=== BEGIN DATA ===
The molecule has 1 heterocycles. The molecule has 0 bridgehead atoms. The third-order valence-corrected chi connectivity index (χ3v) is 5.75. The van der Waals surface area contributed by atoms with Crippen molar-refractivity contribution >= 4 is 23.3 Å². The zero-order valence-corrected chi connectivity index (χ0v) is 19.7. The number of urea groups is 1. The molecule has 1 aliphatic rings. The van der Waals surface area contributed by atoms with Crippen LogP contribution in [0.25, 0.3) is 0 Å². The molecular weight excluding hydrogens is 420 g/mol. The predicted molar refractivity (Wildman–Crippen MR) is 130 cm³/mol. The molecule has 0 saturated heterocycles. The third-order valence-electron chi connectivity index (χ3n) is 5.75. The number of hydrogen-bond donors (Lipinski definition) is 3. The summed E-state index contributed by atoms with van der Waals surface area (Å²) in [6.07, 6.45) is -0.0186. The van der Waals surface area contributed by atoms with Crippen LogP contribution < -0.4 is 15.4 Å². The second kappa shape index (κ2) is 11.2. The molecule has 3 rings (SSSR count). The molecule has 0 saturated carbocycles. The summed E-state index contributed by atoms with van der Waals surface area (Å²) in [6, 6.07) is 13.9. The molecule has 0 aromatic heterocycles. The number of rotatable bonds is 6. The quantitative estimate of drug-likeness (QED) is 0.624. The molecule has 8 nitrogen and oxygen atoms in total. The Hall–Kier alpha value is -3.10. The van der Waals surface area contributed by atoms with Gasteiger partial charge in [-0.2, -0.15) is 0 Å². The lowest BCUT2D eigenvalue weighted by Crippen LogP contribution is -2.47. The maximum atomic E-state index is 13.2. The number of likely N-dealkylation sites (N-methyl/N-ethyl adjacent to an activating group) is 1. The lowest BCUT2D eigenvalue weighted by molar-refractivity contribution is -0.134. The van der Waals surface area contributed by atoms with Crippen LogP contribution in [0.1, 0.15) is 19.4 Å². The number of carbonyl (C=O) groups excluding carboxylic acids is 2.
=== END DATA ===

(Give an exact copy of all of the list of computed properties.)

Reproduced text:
The molecule has 1 heterocycles. The molecule has 0 bridgehead atoms. The third-order valence-corrected chi connectivity index (χ3v) is 5.75. The van der Waals surface area contributed by atoms with Crippen molar-refractivity contribution >= 4 is 23.3 Å². The zero-order valence-corrected chi connectivity index (χ0v) is 19.7. The number of urea groups is 1. The molecule has 1 aliphatic rings. The van der Waals surface area contributed by atoms with Crippen LogP contribution in [0.25, 0.3) is 0 Å². The molecular weight excluding hydrogens is 420 g/mol. The predicted molar refractivity (Wildman–Crippen MR) is 130 cm³/mol. The molecule has 0 saturated heterocycles. The third-order valence-electron chi connectivity index (χ3n) is 5.75. The number of hydrogen-bond donors (Lipinski definition) is 3. The summed E-state index contributed by atoms with van der Waals surface area (Å²) in [6.07, 6.45) is -0.0186. The van der Waals surface area contributed by atoms with Crippen LogP contribution < -0.4 is 15.4 Å². The second kappa shape index (κ2) is 11.2. The molecule has 3 rings (SSSR count). The molecule has 0 saturated carbocycles. The summed E-state index contributed by atoms with van der Waals surface area (Å²) in [6, 6.07) is 13.9. The molecule has 0 aromatic heterocycles. The number of rotatable bonds is 6. The quantitative estimate of drug-likeness (QED) is 0.624. The molecule has 8 nitrogen and oxygen atoms in total. The Hall–Kier alpha value is -3.10. The van der Waals surface area contributed by atoms with Gasteiger partial charge in [-0.2, -0.15) is 0 Å². The lowest BCUT2D eigenvalue weighted by Crippen LogP contribution is -2.47. The maximum atomic E-state index is 13.2. The number of likely N-dealkylation sites (N-methyl/N-ethyl adjacent to an activating group) is 1. The lowest BCUT2D eigenvalue weighted by molar-refractivity contribution is -0.134. The van der Waals surface area contributed by atoms with Crippen LogP contribution in [0.1, 0.15) is 19.4 Å². The number of carbonyl (C=O) groups excluding carboxylic acids is 2.